The right-hand carving on Orthostat 47 depicts the maria as seen on a full moon a little after midnight. At upper left the maria are shown soon after moonrise. It would be reasonable to assume that the lunar disk continues to rotate beneath the horizon, and the carving at lower left appears to show the maria 'upside down' as if under the horizon. The only thing missing is a clear outline of the circular limb of the lunar disk. Perhaps it was originally chalked or painted on the rock.

Here on one stone are two important lunar observations, representations of both the maria themselves and their apparent rotation as the moon crosses the sky. Further examples of both are found at Knowth. One of the most diagnostic is Kerbstone 52 (as designated by Eogan. Brennan called it SW22 or the 'calendar stone'). On it a group of crescent shapes are arranged around the large boulder (Figure 4). Seven of the crescents at the top of the stone are replaced by circles. Brennan interpreted the crescents and circles as phases of the moon, though the characteristic first and last quarters are not convincingly portrayed. However, the crescents are not oriented as an actual lunar crescent would be in any obvious sequence of observations. Rather, their positions match the orientation of the maria as the full moon crosses the sky. Why do they turn to circles at the top of the stone? I attribute this to the excessive contrast between the brilliant full moon and the black night sky, which renders the maria harder to see than at dawn and dusk.

Figure 4
Kerbstone 52, the 'calendar stone', showing arcs in the orientation of the lunar maria (not the crescent phase) crossing the sky.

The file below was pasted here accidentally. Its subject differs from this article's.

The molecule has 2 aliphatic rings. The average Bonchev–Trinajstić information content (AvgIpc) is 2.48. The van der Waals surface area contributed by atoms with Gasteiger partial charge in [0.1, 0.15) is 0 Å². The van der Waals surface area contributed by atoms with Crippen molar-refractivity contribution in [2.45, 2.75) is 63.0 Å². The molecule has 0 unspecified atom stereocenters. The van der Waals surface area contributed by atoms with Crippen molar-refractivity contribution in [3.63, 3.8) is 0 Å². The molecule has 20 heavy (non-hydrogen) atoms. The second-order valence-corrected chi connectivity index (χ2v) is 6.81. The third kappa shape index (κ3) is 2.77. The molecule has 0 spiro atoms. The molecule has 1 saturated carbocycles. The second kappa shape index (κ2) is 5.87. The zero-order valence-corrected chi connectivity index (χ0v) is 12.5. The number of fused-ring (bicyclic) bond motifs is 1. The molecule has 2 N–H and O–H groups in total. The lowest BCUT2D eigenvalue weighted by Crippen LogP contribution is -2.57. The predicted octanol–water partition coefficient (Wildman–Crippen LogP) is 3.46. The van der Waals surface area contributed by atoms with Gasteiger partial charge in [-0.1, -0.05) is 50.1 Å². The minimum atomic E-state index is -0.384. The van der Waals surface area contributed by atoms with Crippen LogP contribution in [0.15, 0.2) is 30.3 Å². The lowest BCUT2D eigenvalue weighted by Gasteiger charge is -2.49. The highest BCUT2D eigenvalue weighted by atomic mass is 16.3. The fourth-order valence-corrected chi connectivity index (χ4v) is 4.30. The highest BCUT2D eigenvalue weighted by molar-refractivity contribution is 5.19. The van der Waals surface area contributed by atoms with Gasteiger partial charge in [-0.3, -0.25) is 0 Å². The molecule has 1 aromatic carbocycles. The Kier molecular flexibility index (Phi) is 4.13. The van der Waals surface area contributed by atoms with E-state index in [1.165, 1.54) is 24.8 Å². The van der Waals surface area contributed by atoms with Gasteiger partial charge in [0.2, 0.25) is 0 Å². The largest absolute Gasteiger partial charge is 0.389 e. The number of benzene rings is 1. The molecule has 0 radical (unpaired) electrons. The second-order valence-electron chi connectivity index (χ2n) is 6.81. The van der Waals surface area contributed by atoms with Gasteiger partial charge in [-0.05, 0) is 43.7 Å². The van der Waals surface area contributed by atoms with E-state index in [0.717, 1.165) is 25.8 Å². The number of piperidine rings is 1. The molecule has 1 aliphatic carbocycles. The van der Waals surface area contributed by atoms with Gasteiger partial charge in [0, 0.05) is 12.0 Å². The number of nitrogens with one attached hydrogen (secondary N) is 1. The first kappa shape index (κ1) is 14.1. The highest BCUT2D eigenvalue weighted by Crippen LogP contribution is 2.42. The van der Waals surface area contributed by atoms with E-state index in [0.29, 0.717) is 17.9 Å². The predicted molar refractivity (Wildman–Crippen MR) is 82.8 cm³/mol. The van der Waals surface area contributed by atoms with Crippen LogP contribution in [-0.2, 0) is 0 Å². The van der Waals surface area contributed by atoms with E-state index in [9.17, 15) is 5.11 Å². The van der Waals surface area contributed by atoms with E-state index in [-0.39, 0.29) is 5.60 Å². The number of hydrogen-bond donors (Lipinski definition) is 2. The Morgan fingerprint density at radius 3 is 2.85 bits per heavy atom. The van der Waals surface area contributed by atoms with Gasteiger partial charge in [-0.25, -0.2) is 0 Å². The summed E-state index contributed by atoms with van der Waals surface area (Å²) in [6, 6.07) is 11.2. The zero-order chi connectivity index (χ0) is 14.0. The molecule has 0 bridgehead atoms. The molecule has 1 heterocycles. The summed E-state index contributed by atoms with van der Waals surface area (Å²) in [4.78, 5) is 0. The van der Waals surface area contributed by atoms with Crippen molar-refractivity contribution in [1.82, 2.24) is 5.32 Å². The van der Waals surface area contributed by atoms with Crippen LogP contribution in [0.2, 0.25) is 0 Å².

Near the base of Kerbstone 52 the crescents dip below a wavy line (a schematic horizon of waves or hills?) and pass horizontally back to the starting point to complete the cycle. Brennan interpreted the cycle as a month, whereas I see it as the daily motion of the moon. There are 29 symbols, the number of whole days in a lunation, but that number, obviously associated with the moon, does not by itself prove that the design is a depiction of a month. The symbols cross a spiral which may represent the moon's path through the heavens at a different elevation each month during the year. Here again we see the maria represented by an arc, whose changing orientation corresponds to the apparent rotation of the lunar disk during a night. This general pattern, in various forms and less fully developed, is repeated elsewhere at Knowth and at Loughcrew, Newgrange, Dowth and perhaps at Gavrinis in France.

The overall pattern of lunar maria from Humorum and Nubium past Imbrium to Nectaris and Fecunditatis may be seen as one broad arc. Alternatively, the eastern maria (Crisium, Nectaris and Fecunditatis) suggest a three-fold subdivision of the arc. This is extended westwards by Mare Frigoris, and the three-fold division is again suggested (a little less obviously) by south-western Oceanus Procellarum, Mare Humorum and Mare Nubium. Thus, various combinations of arcs might be interpreted as lunar maps. Several of the most complex examples are shown in Figure 5.

One of the most interesting of these additional maps is that carved on a stone basin which Eogan discovered in the right-hand recess of Knowth's eastern passage (Figure 5a). This shows a set of concentric circles (Mare Imbrium and its surrounding highlands), multiple lobes to the left and right (Oceanus Procellarum and the western maria respectively) and a small isolated circle near the top (Mare Crisium or possibly the eastern end of Mare Frigoris).